Topic Paragraph Part 2


Topic Paragraph (part 2)

I highly recommend that you quickly adopt a working title. The title can always change later, but to have a title at the start is to have a guide, a sense of direction, a reminder of what the paper is about. Whenever I get a paper titled "Paper number 2," I know that it is going to be a dud, that the writer has nothing to say. "Hamlet: An Analysis of the Play" is not much better. Nor does a title echoing the assignment stir my juices. I want to know what you have to say, not hear my own rhetoric reflected. On the other hand, "Emily Dickinson and Allen Ginsberg: Black Holes of the Mind" makes me want to read the paper. This title suggests the content might be interesting. Like the headlines on the tabloids at the supermarket checkouts, the titles of your papers need to lure the reader inside. I used to say that they need to be sexy, that like a Victorian woman who lifted her skirt to flash a bit of ankle, they need to titillate the reader and make him or her want to see more of what's under the cover. But I have been accused of "sexual harassment" for even suggesting in class that men might be physically attracted to women and vice versa. That is not politically correct, so I will not say it here.

The Topic Paragraph

Your finished paper must begin with a topic sentence in a topic paragraph. On this I insist. Do not slowly build up to the point you are trying to make. I have no patience for long uphill climbs to the peak. I want to be able to view the scene right at the start to get an idea of where I am and where I am going. After you have introduced your thesis or argument as boldly as you dare, then in the second paragraph you can go back and fill in the biographical details or whatever else is absolutely necessary. A paper on the assassination of John F. Kennedy should not begin with Kennedy's being born unless some new revelation about the time or place of Kennedy's birth is in fact the topic of the paper.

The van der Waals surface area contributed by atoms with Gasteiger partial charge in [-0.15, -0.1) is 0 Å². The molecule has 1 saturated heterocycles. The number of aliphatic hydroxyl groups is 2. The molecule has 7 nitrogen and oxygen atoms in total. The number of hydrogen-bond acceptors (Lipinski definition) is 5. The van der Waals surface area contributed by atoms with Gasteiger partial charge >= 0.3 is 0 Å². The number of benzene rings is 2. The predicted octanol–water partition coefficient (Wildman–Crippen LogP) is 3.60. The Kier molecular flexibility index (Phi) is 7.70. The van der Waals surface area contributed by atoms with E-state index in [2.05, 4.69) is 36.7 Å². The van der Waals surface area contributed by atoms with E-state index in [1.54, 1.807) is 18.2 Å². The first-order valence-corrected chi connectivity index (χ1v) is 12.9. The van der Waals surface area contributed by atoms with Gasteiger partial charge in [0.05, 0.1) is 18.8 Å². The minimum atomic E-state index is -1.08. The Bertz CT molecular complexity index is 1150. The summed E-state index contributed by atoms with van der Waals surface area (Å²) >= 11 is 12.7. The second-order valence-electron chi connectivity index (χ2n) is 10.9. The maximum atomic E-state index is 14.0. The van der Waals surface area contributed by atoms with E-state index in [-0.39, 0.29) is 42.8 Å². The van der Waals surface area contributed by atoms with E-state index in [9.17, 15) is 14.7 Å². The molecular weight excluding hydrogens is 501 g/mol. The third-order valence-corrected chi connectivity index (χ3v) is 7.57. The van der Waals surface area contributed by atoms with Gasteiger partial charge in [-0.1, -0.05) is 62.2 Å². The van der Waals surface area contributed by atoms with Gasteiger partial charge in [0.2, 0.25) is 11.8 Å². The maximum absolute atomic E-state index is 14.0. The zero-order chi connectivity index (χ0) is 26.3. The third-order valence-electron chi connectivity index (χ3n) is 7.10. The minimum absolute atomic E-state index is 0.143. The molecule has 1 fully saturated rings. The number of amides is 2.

Often in composition classes (I tend to be more lenient in literature classes), I will cross out the first one or two paragraphs entirely and tell the student to begin with the second or third paragraph and never look back. It often takes students that long or longer to get to their points. Such warm-ups are necessary; they're akin to how an orchestra tunes up before a concert, but the audience does not necessarily want to listen in. Begin like Beethoven's Ninth with a powerful statement that will capture everyone's attention. Be sure that all of the topic paragraph flows naturally from that topic sentence. Do not try to sneak in some of your supporting details or arguments here; these should be reserved for later paragraphs. That is what the rest of the paper is for. A one-word hint or a lively verb that indicates the direction you are taking is great, but keep it short. Remember that your topic paragraph (indeed every paragraph) must have only one topic, which is stated in the topic sentence. Remember also that the topic must be some sort of argument. Come out fighting!

Thank you.

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